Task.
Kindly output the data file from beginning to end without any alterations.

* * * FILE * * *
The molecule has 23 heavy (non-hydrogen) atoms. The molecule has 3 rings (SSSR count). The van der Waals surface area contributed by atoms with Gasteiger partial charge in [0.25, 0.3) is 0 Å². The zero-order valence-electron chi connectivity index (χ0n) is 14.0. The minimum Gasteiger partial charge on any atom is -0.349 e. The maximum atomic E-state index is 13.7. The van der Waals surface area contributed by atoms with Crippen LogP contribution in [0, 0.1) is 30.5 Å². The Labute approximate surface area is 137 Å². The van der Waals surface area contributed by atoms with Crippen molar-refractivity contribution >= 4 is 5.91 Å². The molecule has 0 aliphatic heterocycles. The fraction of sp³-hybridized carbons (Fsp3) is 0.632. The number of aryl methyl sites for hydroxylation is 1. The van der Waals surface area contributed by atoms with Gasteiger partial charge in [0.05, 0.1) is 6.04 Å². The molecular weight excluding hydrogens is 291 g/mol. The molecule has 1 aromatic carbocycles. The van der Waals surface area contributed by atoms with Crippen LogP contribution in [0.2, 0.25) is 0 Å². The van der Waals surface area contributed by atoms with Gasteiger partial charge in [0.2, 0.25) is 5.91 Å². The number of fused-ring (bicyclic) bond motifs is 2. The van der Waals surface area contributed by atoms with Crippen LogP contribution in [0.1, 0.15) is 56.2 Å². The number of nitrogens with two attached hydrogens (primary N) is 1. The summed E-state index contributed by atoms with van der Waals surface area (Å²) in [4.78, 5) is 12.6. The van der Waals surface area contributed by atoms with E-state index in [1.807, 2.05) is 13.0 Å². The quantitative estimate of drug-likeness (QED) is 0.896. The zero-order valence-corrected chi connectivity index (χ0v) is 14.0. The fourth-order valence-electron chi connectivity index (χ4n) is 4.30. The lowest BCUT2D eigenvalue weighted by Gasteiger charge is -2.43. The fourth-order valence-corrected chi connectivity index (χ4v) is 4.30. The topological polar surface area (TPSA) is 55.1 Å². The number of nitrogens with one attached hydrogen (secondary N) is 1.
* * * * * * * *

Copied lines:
The molecule has 23 heavy (non-hydrogen) atoms. The molecule has 3 rings (SSSR count). The van der Waals surface area contributed by atoms with Gasteiger partial charge in [0.25, 0.3) is 0 Å². The zero-order valence-electron chi connectivity index (χ0n) is 14.0. The minimum Gasteiger partial charge on any atom is -0.349 e. The maximum atomic E-state index is 13.7. The van der Waals surface area contributed by atoms with Crippen LogP contribution in [0, 0.1) is 30.5 Å². The Labute approximate surface area is 137 Å². The van der Waals surface area contributed by atoms with Crippen molar-refractivity contribution >= 4 is 5.91 Å². The molecule has 0 aliphatic heterocycles. The fraction of sp³-hybridized carbons (Fsp3) is 0.632. The number of aryl methyl sites for hydroxylation is 1. The van der Waals surface area contributed by atoms with Gasteiger partial charge in [0.05, 0.1) is 6.04 Å². The molecular weight excluding hydrogens is 291 g/mol. The molecule has 1 aromatic carbocycles. The van der Waals surface area contributed by atoms with Crippen LogP contribution in [0.2, 0.25) is 0 Å². The van der Waals surface area contributed by atoms with Gasteiger partial charge in [0.2, 0.25) is 5.91 Å². The number of fused-ring (bicyclic) bond motifs is 2. The van der Waals surface area contributed by atoms with Crippen LogP contribution in [0.1, 0.15) is 56.2 Å². The number of nitrogens with two attached hydrogens (primary N) is 1. The summed E-state index contributed by atoms with van der Waals surface area (Å²) in [4.78, 5) is 12.6. The van der Waals surface area contributed by atoms with E-state index in [1.807, 2.05) is 13.0 Å². The quantitative estimate of drug-likeness (QED) is 0.896. The zero-order valence-corrected chi connectivity index (χ0v) is 14.0. The fourth-order valence-electron chi connectivity index (χ4n) is 4.30. The lowest BCUT2D eigenvalue weighted by Gasteiger charge is -2.43. The fourth-order valence-corrected chi connectivity index (χ4v) is 4.30. The topological polar surface area (TPSA) is 55.1 Å². The number of nitrogens with one attached hydrogen (secondary N) is 1.